The Lost
Date Published22 March 2018
Price£ 7.99

The Lost

by Mari Hannah

A ten-year-old boy goes missing and there are discrepancies in his stepfather’s version of events. DI David Stone and DS Frankie Oliver know that the first 24 hours in any investigation of this type are vital and the pressure soon mounts.


Alex Parker is on her way back from a spur of the moment holiday with her sister. She feels guilty for having left her ten-year-son Daniel behind, but she knows he’s been safe. Her husband Tim, Daniel’s stepfather, loves the boy like his own son. But Daniel isn’t safe, he’s missing. A mix-up between Tim and the au pair about who was collecting Daniel after football practice led to the boy getting into a strange car and disappearing.

For DI David Stone, who’s moved to Northumberland from the Met, and his DS, Frances – Frankie – Oliver, several things don’t ring true about Tim Parker’s story. Justine, the au pair, claimed Tim sent her a text message to say he was collecting Daniel, but he denies sending it, and there is no record of the sent message on his phone. There are also discrepancies in the timing of Tim’s version of events. Despite Stone’s initial reluctance to investigate, Frankie convinces him that they should follow up and that Daniel isn’t just going to come home after a few hours. Stone agrees, but his strange behaviour around Alex Parker makes Frankie wonder if the two have some history she doesn’t know about.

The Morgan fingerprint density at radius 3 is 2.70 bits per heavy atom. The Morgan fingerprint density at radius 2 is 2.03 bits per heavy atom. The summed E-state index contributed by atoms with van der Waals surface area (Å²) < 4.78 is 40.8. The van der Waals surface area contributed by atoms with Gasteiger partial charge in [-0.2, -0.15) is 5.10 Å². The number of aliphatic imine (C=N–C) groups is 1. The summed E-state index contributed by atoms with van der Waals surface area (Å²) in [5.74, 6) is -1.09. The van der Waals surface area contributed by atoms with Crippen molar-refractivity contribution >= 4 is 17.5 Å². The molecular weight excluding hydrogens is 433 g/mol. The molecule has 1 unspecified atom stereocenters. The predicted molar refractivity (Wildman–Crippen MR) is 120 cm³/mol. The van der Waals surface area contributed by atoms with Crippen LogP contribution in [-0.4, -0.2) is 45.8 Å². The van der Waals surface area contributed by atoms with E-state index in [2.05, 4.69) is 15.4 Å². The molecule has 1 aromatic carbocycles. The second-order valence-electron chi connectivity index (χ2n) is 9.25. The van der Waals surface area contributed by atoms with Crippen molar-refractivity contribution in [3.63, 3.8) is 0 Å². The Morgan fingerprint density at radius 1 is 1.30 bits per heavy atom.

Mari Hannah has switched publishers, apparently leaving behind her usual series character DCI Kate Daniels in favour of a new duo, but I’m pleased to say that the books are still firmly rooted in Northumberland, although the landscape doesn’t feature as much as it did in some of her earlier books.

Also good news is that the partnership of Stone and Frankie Oliver has a lot to recommend it. He’s taken a drop in rank with the move north, to live in his gran’s old house and to be closer to his brother. She’s a third-generation copper and has a lot to live up to. The two form a close working relationship, but it’s not close enough for Stone to open up about what it is in his past that freaks him out whenever he’s close to Alex Parker. As backstories go, this one doesn’t weight the plot down too much, although there were times when I thought it was somewhat unnecessary and was just there because no self-respecting police officer in crime fiction can appear without a supporting cast of baggage.

By contrast, Frankie Oliver comes over as refreshingly free of problems, and although there are some inevitable hints of a shadow in her past, it’s not something that defines her as a character. She’s perceptive, tenacious and not afraid to call her boss on it when he’s behaving like a complete idiot. I liked both of them a lot. The plotting was sound, which is always a bonus, but the story was mainly character driven, and the characters are strong enough to carry it off. The Lost stands up very well as the start of a new series as well as being an excellent page-turner in its own right.

Reviewed 14 April 2018 by Linda Wilson